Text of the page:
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Sodomizing Richard Nixon

Written by Eli Katz on Wednesday, July 27 2011 and posted in Columns

Eli Katz discusses and links to some of the best short fiction available for free on the Web. This week's pick: Robert Coover's "Going for a Beer."


Robert Coover is widely regarded as a giant in contemporary American literature. He is part of a generation of experimental writes -- including John Barthes, Donald Barthelme, and Thomas Pynchon -- who dominated U.S. literature back in the 1960s and 1970s. Many, especially Pynchon, remain dominant voices. Coover's work, like the work of his contemporaries, is often described as postmodern, metafictional, and hypertextual. In other words, his stories lack realistic characters and coherent plots. Many critics love these kinds of stories, noting that they highlight the tragic absurdities of the modern world.

I hate this kind of literature, generally. And I am not a fan of Coover's work, in particular. I find his writing needlessly crass, politically naive and, worst of all, boring. For me, what Coover scholars regard as his masterpiece, the 1977 novel The Public Burning, epitomizes the very worst excesses in his work.

The book centers on Ethel and Julius Rosenberg, a Jewish-American couple executed, in 1953, for committing espionage during a time of war. Julius had worked as an Army engineer during the Second World War, but was fired when his superiors learned of his earlier membership in the Communist Party. Evidence was then uncovered that Julius had provided Soviets with classified information about the atomic bomb.

The execution of Julius and his wife was, and remains, controversial. Many view it as a political lynching used to fuel and justify the anti-communist investigations by Senator Joseph McCarthy. Recent revelations suggest that while Julius was indeed guilty of espionage, he did not aid the Soviets in their development of the atomic bomb. Worse, court documents show major inconsistencies in witness testimony and a stunning lack of evidence that Ethel ever participated in spying.

The Rosenberg case is complicated and dramatic, perfect material for a novelist to explore. But rather than investigate the historical facts in a thoughtful and balanced way, Coover uses the basic details of the case to write what comes across today as an over-the-top caricature of conservative politics and conservative politicians. All the usual suspects are attacked and debased in The Public Burning -- above all, Richard Nixon. At the time of the Rosenberg execution, Nixon was Dwight Eisenhower's vice president; at the time of the novel's publication, he was the disgraced commander in chief, driven from the White House three years earlier.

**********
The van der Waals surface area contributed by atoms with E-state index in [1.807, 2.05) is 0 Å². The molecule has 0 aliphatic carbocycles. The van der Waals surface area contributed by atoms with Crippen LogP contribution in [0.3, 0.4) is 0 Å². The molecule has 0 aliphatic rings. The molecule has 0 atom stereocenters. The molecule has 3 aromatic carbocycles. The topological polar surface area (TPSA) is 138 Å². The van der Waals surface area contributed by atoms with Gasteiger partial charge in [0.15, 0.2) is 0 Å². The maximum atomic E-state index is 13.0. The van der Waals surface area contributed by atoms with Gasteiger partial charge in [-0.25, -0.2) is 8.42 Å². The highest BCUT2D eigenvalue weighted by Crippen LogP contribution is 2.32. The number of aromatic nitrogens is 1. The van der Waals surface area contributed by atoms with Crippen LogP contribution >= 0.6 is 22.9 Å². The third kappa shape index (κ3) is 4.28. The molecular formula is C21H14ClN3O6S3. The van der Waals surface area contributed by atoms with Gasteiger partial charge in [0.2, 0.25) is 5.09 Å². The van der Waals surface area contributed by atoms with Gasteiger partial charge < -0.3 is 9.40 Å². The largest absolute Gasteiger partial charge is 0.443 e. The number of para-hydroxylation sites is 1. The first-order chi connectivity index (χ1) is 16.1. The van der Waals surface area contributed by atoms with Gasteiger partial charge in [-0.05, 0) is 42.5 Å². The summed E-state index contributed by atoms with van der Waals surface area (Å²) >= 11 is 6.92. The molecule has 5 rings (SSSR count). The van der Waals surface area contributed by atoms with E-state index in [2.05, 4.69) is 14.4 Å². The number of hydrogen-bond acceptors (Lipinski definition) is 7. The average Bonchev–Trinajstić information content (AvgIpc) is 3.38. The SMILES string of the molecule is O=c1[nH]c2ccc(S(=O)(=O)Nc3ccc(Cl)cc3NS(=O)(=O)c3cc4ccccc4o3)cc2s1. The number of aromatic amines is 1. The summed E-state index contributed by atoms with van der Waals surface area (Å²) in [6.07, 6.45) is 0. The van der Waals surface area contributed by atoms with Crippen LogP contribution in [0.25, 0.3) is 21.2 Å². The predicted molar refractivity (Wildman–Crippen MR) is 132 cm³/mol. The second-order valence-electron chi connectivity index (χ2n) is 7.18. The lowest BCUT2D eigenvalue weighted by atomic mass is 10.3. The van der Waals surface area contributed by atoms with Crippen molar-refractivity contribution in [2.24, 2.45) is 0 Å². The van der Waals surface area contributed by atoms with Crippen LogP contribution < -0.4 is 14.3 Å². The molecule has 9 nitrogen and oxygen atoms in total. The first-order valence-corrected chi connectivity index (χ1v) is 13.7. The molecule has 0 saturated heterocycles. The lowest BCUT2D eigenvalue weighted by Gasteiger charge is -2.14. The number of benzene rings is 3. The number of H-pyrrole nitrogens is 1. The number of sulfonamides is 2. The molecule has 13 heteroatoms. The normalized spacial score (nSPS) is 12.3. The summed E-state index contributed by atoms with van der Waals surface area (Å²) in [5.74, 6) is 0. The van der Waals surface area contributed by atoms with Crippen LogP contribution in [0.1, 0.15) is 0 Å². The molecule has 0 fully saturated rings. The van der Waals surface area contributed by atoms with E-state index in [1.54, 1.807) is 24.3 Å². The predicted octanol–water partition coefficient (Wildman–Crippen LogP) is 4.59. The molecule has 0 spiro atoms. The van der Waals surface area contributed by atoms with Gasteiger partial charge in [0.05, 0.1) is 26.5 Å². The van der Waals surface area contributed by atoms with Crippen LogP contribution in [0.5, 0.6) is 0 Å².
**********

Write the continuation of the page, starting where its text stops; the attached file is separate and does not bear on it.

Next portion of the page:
Two episodes in The Public Burning exemplify the kind of pointless perversion that defines much of the novel, and Coover's work more generally. Nixon, riding a train, witnesses a gang rape and, rather than intervene, he watches the attack with enthusiasm, even drawing political inspiration from the violence. As he explains, "And then, as they'd dragged the dazed woman out of the seat and spread-eagled her down at one end of the car, it suddenly came to me what I had to do! I had to stop and change the script! It was dangerous, I knew, politically it could be the kiss of death, but it was an opportunity as well as a risk, and my philosophy has always been: don't lean with the wind, don't do what is politically expedient, do what your instinct tells you is right!"

This passage is meant to be ironic on at least two levels. First, here is Nixon claiming to launch a moral and political crusade, while he allows the brutalization of a helpless woman to continue in front of him. Second, here is a man claiming to avoid political expediency, when he did nothing to prevent the worst outrages of McCarthyism and when later, as president, he tried to conceal the warrantless surveillance of his political rivals. But the irony in this scene is so blazingly obvious that it becomes embarrassing.

The second episode serves as a kind of revenge fantasy for the American public.  After having survived two decades of Nixon's often shameful political career, the reader witnesses here, in the final pages of Coover's novel, Richard Nixon being sodomized and screaming out, "I love you, Uncle Sam." Nixon, it turns out, is so warped by patriotism, so debauched by it, that he doesn't mind when he is literally buggered by it. Again, this satire is embarrassingly juvenile. I suspect that some of the seemingly irrational hatred against liberal intellectuals today in the U.S. stems from the kind of gross assaults that liberal intellectuals like Coover launched against conservatives several decades ago.

But despite my disdain for much of Coover's work, I find his recent short story, "Going for Beer" brilliant.  (It was published last March in The New Yorker and you can read it here: http://www.newyorker.com/fiction/features/2011/03/14/110314fi_fiction_coover.) Thematically and stylistically, it is much like his earlier work: sexual and absurd. And yet neither the sex nor the absurdity is so overdone to undermine the basic pleasure of reading the story. I can't recommend much else by Coover. But it is satisfying to find, at long last, a story by this critically acclaimed author that I enjoy. Of course, this is a short-lived love affair with Coover. Just last week, The New Yorker published another story of his and I find it as dull as the rest of his work.



Written or Contributed by: Eli Katz

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